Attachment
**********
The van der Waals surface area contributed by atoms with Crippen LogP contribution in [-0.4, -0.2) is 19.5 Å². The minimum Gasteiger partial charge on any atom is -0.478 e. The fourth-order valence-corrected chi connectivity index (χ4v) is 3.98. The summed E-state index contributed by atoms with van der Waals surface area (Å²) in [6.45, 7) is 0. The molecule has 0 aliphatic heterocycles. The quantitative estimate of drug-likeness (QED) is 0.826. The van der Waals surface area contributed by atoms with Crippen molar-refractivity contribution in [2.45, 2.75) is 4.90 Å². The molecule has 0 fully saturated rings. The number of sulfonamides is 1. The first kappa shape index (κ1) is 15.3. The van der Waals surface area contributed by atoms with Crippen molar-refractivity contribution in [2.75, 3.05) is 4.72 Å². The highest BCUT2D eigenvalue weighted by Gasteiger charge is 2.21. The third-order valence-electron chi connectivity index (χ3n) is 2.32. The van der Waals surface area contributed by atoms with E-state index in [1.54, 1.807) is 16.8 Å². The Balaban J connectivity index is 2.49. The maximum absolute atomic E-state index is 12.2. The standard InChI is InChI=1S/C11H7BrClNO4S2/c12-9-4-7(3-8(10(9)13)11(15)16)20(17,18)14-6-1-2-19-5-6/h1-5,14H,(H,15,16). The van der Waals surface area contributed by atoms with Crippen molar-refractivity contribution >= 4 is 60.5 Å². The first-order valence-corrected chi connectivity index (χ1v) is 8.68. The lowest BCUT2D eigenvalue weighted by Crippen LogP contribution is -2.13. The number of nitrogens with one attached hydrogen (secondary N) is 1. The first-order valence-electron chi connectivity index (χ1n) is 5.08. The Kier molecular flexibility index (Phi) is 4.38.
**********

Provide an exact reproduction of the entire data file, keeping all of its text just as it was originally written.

The van der Waals surface area contributed by atoms with Crippen LogP contribution in [-0.4, -0.2) is 19.5 Å². The minimum Gasteiger partial charge on any atom is -0.478 e. The fourth-order valence-corrected chi connectivity index (χ4v) is 3.98. The summed E-state index contributed by atoms with van der Waals surface area (Å²) in [6.45, 7) is 0. The molecule has 0 aliphatic heterocycles. The quantitative estimate of drug-likeness (QED) is 0.826. The van der Waals surface area contributed by atoms with Crippen molar-refractivity contribution in [2.45, 2.75) is 4.90 Å². The molecule has 0 fully saturated rings. The number of sulfonamides is 1. The first kappa shape index (κ1) is 15.3. The van der Waals surface area contributed by atoms with Crippen molar-refractivity contribution in [2.75, 3.05) is 4.72 Å². The highest BCUT2D eigenvalue weighted by Gasteiger charge is 2.21. The third-order valence-electron chi connectivity index (χ3n) is 2.32. The van der Waals surface area contributed by atoms with E-state index in [1.54, 1.807) is 16.8 Å². The Balaban J connectivity index is 2.49. The maximum absolute atomic E-state index is 12.2. The standard InChI is InChI=1S/C11H7BrClNO4S2/c12-9-4-7(3-8(10(9)13)11(15)16)20(17,18)14-6-1-2-19-5-6/h1-5,14H,(H,15,16). The van der Waals surface area contributed by atoms with Crippen molar-refractivity contribution >= 4 is 60.5 Å². The first-order valence-corrected chi connectivity index (χ1v) is 8.68. The lowest BCUT2D eigenvalue weighted by Crippen LogP contribution is -2.13. The number of nitrogens with one attached hydrogen (secondary N) is 1. The first-order valence-electron chi connectivity index (χ1n) is 5.08. The Kier molecular flexibility index (Phi) is 4.38.